UPDATE: The initial info I got clearly stated that this kind of magnet was being generally banned, but Nanodots, a brand name, and possibly some other brands are not being banned. “Buckyball” is the brand being banned. I wonder, can a company call themselves “buckyball” and trademark that name?
I actually suggested this as a holiday gift NOT FOR KIDS a while back, so I want to tell you the latest news.
Neodymium magnets are ver powerful magnets that use the rare earth neodynium element. They are very powerful. The toys consist of little round balls that stick to each other with quite a bit of force and they are fun to play with.
The problem is that kids swallow them. Then, the magnets line up in the digestive intestines and stick parts of the intestines together forming a block, or perforating the intestines. As an added note, they also resemble the little silver balls you use to decorate cakes and cupcakes (a questionable practice as those candies are very hard; I don’t recommend using them!). The retailers of these magnets seem to have provided all sorts of warnings but people tend to either ignore the warnings or forget about them, or the magnets may be left around unattended long before a young child is on the scene, then they get discovered.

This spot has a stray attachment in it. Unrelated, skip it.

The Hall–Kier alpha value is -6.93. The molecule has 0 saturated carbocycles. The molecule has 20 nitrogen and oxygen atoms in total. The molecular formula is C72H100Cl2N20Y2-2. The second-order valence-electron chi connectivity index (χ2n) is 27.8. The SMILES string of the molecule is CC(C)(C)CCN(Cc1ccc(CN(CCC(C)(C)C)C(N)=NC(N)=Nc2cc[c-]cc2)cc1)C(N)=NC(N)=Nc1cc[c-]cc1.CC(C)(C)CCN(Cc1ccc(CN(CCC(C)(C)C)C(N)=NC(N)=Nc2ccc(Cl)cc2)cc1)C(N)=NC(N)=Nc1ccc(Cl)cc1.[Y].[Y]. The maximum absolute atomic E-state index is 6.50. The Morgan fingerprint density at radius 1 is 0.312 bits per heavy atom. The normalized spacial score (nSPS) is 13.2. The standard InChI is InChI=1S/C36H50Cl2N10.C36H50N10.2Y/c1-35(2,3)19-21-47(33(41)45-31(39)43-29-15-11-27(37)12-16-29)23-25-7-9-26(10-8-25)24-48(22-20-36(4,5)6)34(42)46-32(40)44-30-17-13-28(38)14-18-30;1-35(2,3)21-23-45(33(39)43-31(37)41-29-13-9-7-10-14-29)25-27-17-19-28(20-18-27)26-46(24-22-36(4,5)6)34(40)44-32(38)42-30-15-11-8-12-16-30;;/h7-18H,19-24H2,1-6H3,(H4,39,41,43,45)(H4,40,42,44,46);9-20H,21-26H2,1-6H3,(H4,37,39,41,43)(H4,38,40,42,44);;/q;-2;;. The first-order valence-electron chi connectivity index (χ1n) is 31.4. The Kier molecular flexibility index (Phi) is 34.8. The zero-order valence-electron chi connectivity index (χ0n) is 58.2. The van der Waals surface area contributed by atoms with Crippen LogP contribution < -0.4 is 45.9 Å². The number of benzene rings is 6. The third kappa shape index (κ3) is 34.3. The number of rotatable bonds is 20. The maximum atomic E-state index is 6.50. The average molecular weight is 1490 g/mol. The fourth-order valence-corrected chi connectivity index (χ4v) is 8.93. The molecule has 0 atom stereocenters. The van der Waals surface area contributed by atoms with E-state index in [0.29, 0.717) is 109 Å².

For these reasons, the Consumer Product Safety Commission (CPSC) has ordered a stop to their sales.
Interestingly, the main company that imports these has taken a very politicized stance, stating that they “…. will vigorously fight this action taken by President Obama’s handpicked agency.”
As the owner of some nanomagnets of this type, with a toddler in the house, and a Democrat who supports our President, I find that obnoxious. I wonder if members of the Tea Party have stocked up on these dangerous little curios?
The name of that company is Maxfield and Oberton. On their web site they say:
You might have heard there’s a problem with our products…
THIS IS NOT TRUE.
A government agency (the Consumer Product Safety Commission) is saying they should be recalled because children occasionally get ahold of them. This is unfair. We market exclusively to adults. We are vigorously defending our right to market these products you love. Let us know how you feel about this: Comment on Facebook; send a tweet; tell your friends; complain loudly; or just buy a set to stick it to the CPSC. Read more here.
Well, I suppose they could always switch to making Jarts!
Personally, I think it is paternalistic to ban them. But, I support the ban. Paternalism has its safe; the protection of children from unwary parents and corporate greed. Unfortunately.